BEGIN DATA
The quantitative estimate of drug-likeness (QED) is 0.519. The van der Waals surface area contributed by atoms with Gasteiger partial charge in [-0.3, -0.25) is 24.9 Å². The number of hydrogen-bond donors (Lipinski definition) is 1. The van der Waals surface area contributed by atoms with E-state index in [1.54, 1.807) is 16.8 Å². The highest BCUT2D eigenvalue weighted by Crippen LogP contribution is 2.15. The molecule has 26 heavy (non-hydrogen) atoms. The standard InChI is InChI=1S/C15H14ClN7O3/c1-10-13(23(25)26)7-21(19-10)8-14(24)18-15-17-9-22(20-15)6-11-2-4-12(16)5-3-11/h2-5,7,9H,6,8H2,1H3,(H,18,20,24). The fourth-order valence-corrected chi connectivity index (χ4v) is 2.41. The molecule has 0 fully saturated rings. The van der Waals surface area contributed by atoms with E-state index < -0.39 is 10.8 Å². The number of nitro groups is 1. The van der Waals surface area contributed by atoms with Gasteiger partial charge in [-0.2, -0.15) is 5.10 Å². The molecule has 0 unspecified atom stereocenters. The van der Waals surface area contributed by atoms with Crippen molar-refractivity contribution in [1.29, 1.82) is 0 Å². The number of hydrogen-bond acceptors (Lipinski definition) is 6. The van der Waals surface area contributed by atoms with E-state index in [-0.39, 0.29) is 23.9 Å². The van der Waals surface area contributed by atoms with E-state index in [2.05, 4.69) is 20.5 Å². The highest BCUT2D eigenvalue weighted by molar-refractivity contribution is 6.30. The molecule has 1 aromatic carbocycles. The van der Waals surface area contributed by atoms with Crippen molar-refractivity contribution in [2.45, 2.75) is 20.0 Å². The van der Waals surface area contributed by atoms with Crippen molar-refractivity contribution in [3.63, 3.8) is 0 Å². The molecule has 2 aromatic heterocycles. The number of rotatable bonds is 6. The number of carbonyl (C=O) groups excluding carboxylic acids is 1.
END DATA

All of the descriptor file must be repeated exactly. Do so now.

The quantitative estimate of drug-likeness (QED) is 0.519. The van der Waals surface area contributed by atoms with Gasteiger partial charge in [-0.3, -0.25) is 24.9 Å². The number of hydrogen-bond donors (Lipinski definition) is 1. The van der Waals surface area contributed by atoms with E-state index in [1.54, 1.807) is 16.8 Å². The highest BCUT2D eigenvalue weighted by Crippen LogP contribution is 2.15. The molecule has 26 heavy (non-hydrogen) atoms. The standard InChI is InChI=1S/C15H14ClN7O3/c1-10-13(23(25)26)7-21(19-10)8-14(24)18-15-17-9-22(20-15)6-11-2-4-12(16)5-3-11/h2-5,7,9H,6,8H2,1H3,(H,18,20,24). The fourth-order valence-corrected chi connectivity index (χ4v) is 2.41. The molecule has 0 fully saturated rings. The van der Waals surface area contributed by atoms with E-state index < -0.39 is 10.8 Å². The number of nitro groups is 1. The van der Waals surface area contributed by atoms with Gasteiger partial charge in [-0.2, -0.15) is 5.10 Å². The molecule has 0 unspecified atom stereocenters. The van der Waals surface area contributed by atoms with Crippen molar-refractivity contribution in [1.29, 1.82) is 0 Å². The number of hydrogen-bond acceptors (Lipinski definition) is 6. The van der Waals surface area contributed by atoms with E-state index in [-0.39, 0.29) is 23.9 Å². The van der Waals surface area contributed by atoms with E-state index in [2.05, 4.69) is 20.5 Å². The highest BCUT2D eigenvalue weighted by molar-refractivity contribution is 6.30. The molecule has 1 aromatic carbocycles. The van der Waals surface area contributed by atoms with Crippen molar-refractivity contribution in [2.45, 2.75) is 20.0 Å². The van der Waals surface area contributed by atoms with Crippen molar-refractivity contribution in [3.63, 3.8) is 0 Å². The molecule has 2 aromatic heterocycles. The number of rotatable bonds is 6. The number of carbonyl (C=O) groups excluding carboxylic acids is 1.